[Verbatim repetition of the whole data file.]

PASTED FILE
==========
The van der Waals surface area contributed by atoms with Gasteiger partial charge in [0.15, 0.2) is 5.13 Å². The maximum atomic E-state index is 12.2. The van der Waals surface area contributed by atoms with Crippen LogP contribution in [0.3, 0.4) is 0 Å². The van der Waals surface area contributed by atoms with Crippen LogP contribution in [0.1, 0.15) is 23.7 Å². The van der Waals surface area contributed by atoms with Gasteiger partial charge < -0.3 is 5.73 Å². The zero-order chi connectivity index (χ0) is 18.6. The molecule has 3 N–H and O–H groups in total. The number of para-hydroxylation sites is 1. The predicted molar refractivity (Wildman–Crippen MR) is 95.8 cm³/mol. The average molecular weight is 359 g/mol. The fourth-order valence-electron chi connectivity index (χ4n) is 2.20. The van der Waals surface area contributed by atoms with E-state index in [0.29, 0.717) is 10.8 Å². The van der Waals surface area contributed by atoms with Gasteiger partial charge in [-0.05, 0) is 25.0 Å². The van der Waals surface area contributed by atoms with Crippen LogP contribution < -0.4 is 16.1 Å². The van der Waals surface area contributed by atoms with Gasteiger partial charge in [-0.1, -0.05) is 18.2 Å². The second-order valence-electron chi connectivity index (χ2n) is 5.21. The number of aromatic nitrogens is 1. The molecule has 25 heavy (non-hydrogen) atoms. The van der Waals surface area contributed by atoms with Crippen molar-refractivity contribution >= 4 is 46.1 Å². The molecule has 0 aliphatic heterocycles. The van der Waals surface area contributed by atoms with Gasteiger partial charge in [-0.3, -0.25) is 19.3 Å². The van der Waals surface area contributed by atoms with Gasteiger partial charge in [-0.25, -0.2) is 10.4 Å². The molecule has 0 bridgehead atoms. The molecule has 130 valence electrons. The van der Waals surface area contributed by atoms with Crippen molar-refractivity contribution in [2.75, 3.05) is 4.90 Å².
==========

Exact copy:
The van der Waals surface area contributed by atoms with Gasteiger partial charge in [0.15, 0.2) is 5.13 Å². The maximum atomic E-state index is 12.2. The van der Waals surface area contributed by atoms with Crippen LogP contribution in [0.3, 0.4) is 0 Å². The van der Waals surface area contributed by atoms with Crippen LogP contribution in [0.1, 0.15) is 23.7 Å². The van der Waals surface area contributed by atoms with Gasteiger partial charge < -0.3 is 5.73 Å². The zero-order chi connectivity index (χ0) is 18.6. The molecule has 3 N–H and O–H groups in total. The number of para-hydroxylation sites is 1. The predicted molar refractivity (Wildman–Crippen MR) is 95.8 cm³/mol. The average molecular weight is 359 g/mol. The fourth-order valence-electron chi connectivity index (χ4n) is 2.20. The van der Waals surface area contributed by atoms with E-state index in [0.29, 0.717) is 10.8 Å². The van der Waals surface area contributed by atoms with Gasteiger partial charge in [-0.05, 0) is 25.0 Å². The van der Waals surface area contributed by atoms with Crippen LogP contribution < -0.4 is 16.1 Å². The van der Waals surface area contributed by atoms with Gasteiger partial charge in [-0.1, -0.05) is 18.2 Å². The second-order valence-electron chi connectivity index (χ2n) is 5.21. The number of aromatic nitrogens is 1. The molecule has 25 heavy (non-hydrogen) atoms. The van der Waals surface area contributed by atoms with Crippen molar-refractivity contribution >= 4 is 46.1 Å². The molecule has 0 aliphatic heterocycles. The van der Waals surface area contributed by atoms with Gasteiger partial charge in [-0.3, -0.25) is 19.3 Å². The van der Waals surface area contributed by atoms with Gasteiger partial charge in [-0.25, -0.2) is 10.4 Å². The molecule has 0 bridgehead atoms. The molecule has 130 valence electrons. The van der Waals surface area contributed by atoms with Crippen molar-refractivity contribution in [2.75, 3.05) is 4.90 Å².